“Back-to-school used to be a moment,” Bergh said, recalling the briefer periods of yore “where it was like a fistfight in the stores.” Today, “it’s morphed into five weeks.”
The prolonged back-to-school season mirrors what’s happened with other annual sales events, as retailers drag out the moments that bring shoppers in the door as long as possible. Black Friday, still the kickoff for the crucial year-end period, is now followed by the online deals of Cyber Monday — but the lion’s share of holiday sales come in fuelled December.
Even Prime Day, the mid-summer event invented by Amazon.com Inc., has been stretched to encompass two days, with competitors extending their promotions on the front and back ends.
For apparel chains, this often means that sales bleed into each other, and companies struggle to get shoppers excited for the next round of discounting before the current one has ended.
“Everything is so over-promoted these days,” said Craig Johnson, president of Customer Growth Partners LLC. “People can be promoted out. They get bored with it.”
The endless sales have changed shoppers’ attitudes, with many now expecting discounts available at any given moment, rather than at designated times of the year.
“Consumers are numb to all the promotional activity,” Levi’s Bergh said. “So a 20 percent back-to-school offer is no different than whatever is going to happen in early September, when it’s going to be 20 percent off anyway.”
This is forcing retailers to manage their inventories more nimbly and keep the pipeline of new products flowing so the selection feels fresh for shoppers who visit several times during any given season.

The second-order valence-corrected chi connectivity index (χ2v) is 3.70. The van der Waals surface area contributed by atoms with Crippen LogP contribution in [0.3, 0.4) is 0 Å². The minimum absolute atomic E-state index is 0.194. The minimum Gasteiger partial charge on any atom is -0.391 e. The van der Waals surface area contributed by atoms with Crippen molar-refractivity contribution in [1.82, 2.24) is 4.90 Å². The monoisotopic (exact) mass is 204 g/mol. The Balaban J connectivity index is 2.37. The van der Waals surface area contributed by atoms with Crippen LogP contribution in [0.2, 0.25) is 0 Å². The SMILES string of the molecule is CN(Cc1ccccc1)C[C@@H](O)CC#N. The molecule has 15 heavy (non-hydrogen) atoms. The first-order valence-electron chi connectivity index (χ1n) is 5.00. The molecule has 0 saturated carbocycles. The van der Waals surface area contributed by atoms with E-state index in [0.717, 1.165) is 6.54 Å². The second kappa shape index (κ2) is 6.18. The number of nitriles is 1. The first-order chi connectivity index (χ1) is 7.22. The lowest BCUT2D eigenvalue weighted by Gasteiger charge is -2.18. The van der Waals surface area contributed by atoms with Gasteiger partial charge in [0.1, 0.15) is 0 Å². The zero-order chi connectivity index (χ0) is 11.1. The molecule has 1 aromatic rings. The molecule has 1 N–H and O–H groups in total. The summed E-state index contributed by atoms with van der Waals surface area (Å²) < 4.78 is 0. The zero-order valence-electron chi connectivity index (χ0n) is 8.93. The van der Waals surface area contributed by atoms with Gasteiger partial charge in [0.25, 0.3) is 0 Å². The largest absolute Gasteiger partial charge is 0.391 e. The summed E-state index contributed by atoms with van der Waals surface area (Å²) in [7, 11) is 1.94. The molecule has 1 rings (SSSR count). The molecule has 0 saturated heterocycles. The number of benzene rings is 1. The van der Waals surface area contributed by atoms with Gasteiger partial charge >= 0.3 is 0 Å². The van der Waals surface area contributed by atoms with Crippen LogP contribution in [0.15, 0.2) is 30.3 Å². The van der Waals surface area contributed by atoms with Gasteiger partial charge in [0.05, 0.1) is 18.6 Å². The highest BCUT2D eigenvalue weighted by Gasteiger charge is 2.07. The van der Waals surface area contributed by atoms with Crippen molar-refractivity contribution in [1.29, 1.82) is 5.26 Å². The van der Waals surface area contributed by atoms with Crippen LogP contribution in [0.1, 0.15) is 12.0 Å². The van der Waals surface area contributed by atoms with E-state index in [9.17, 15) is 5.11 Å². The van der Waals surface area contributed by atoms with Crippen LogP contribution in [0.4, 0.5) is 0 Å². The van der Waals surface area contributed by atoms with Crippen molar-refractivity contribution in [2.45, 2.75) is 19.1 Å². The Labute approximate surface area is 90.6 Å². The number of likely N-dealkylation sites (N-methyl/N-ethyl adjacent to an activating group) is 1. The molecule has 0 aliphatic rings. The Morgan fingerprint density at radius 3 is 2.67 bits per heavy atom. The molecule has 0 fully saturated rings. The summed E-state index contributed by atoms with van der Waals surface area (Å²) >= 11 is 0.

The stakes are high to get it right: This year, American parents are expected to spend $507 on average for clothing, electronics and other school-related items, according to a study from RetailMeNot. That’s up from $465 in 2018.
Failing to move product quick enough can be detrimental for retailers — piled up inventory erodes profitability because it costs money to store and organise it, and companies have to discount deeply to get rid of it. Both Gap Inc. and J.C. Penney Co. have gone through costly buildups of inventory in recent years that required markdowns to clear up.
“You want to get rid of it and then you want some new product coming in,” Johnson said. “You don’t want to keep selling the same stuff that you’ve been selling for two months.”
American Eagle Outfitters Inc., which caters to mostly teenagers and young adults, is seeing shoppers opt for multiple trips to the store per season instead of just one, according to Chad Kessler, the company’s global brand president. Part of it is driven by peer pressure.
“Kids go back to school, see what the other kids are wearing and come back for something new,” Kessler said.
Levi’s Bergh echoed that sentiment. “A lot of the kids want to wait until they see what’s hot on Instagram and what the cool kids are wearing when they go back to school,” he said. “They can defer that purchase and wait until they really know what they really want.”
With repeat back-to-school shopping visits becoming the norm, that means “making sure that we have delivery every month, so every time the customer comes back, they have something new,” Kessler said.
To stand out amid the crowd, chains are trying new tactics — such as turning to the kids themselves for inspiration.
Old Navy, the off-price apparel chain owned by Gap, is selling T-shirts featuring drawings by 8-to-12-year-olds. American Eagle recently formed a “council” of young adults that was created, in part, to help guide its product selection this year. On their recommendation, the chain now stocks a larger range of sizes in its stores. J.C. Penney, meanwhile, is offering $10 haircuts for elementary and middle school students.
Johnson, of Customer Growth Partners, said the key to success is for retailers to have a detailed understanding of their customers.
“If you’re an apparel retailer, you want to make sure you’re in tune with the styles,” Johnson said. “If you place too big a bet and nobody’s buying it, then you can get hurt.”
By Jordyn Holman; editors: Anne Riley Moffat, Jonathan Roeder and Lisa Wolfson.